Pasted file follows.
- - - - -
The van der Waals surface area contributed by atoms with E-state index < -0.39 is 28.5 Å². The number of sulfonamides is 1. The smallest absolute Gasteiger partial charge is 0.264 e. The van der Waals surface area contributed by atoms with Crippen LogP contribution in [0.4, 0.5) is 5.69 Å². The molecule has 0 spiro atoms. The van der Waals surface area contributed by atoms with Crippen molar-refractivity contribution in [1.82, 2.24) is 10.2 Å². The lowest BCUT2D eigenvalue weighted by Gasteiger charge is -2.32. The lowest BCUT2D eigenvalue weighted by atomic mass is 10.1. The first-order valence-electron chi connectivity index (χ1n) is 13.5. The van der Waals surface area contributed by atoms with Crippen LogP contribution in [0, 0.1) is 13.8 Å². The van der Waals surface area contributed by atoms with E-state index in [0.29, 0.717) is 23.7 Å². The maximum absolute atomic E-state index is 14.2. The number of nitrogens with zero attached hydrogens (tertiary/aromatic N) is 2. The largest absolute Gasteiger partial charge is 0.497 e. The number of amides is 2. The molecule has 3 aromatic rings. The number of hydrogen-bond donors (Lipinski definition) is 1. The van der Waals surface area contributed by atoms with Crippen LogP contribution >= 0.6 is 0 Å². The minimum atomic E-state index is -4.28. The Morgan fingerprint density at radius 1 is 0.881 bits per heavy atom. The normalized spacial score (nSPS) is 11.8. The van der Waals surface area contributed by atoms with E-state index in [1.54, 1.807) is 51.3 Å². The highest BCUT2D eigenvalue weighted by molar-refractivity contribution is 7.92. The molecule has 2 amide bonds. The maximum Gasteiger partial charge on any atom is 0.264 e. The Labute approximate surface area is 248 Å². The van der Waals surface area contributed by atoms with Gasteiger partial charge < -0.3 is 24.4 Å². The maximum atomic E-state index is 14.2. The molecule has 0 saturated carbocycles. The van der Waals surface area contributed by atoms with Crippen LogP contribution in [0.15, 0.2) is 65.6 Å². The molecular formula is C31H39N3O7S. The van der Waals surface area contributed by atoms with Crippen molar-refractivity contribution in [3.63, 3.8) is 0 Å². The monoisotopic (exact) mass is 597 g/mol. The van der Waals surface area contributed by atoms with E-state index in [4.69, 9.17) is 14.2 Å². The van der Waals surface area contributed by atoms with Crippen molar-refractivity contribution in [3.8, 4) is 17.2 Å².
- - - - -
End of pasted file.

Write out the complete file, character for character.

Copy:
The van der Waals surface area contributed by atoms with E-state index < -0.39 is 28.5 Å². The number of sulfonamides is 1. The smallest absolute Gasteiger partial charge is 0.264 e. The van der Waals surface area contributed by atoms with Crippen LogP contribution in [0.4, 0.5) is 5.69 Å². The molecule has 0 spiro atoms. The van der Waals surface area contributed by atoms with Crippen molar-refractivity contribution in [1.82, 2.24) is 10.2 Å². The lowest BCUT2D eigenvalue weighted by Gasteiger charge is -2.32. The lowest BCUT2D eigenvalue weighted by atomic mass is 10.1. The first-order valence-electron chi connectivity index (χ1n) is 13.5. The van der Waals surface area contributed by atoms with Crippen LogP contribution in [0, 0.1) is 13.8 Å². The van der Waals surface area contributed by atoms with E-state index in [0.29, 0.717) is 23.7 Å². The maximum absolute atomic E-state index is 14.2. The number of nitrogens with zero attached hydrogens (tertiary/aromatic N) is 2. The largest absolute Gasteiger partial charge is 0.497 e. The number of amides is 2. The molecule has 3 aromatic rings. The number of hydrogen-bond donors (Lipinski definition) is 1. The van der Waals surface area contributed by atoms with Crippen LogP contribution >= 0.6 is 0 Å². The minimum atomic E-state index is -4.28. The Morgan fingerprint density at radius 1 is 0.881 bits per heavy atom. The normalized spacial score (nSPS) is 11.8. The van der Waals surface area contributed by atoms with E-state index in [1.54, 1.807) is 51.3 Å². The highest BCUT2D eigenvalue weighted by molar-refractivity contribution is 7.92. The molecule has 2 amide bonds. The maximum Gasteiger partial charge on any atom is 0.264 e. The Labute approximate surface area is 248 Å². The van der Waals surface area contributed by atoms with Gasteiger partial charge < -0.3 is 24.4 Å². The maximum atomic E-state index is 14.2. The molecule has 0 saturated carbocycles. The van der Waals surface area contributed by atoms with Crippen LogP contribution in [0.15, 0.2) is 65.6 Å². The molecular formula is C31H39N3O7S. The van der Waals surface area contributed by atoms with Crippen molar-refractivity contribution in [3.63, 3.8) is 0 Å². The monoisotopic (exact) mass is 597 g/mol. The van der Waals surface area contributed by atoms with E-state index in [4.69, 9.17) is 14.2 Å². The van der Waals surface area contributed by atoms with Crippen molar-refractivity contribution in [3.8, 4) is 17.2 Å².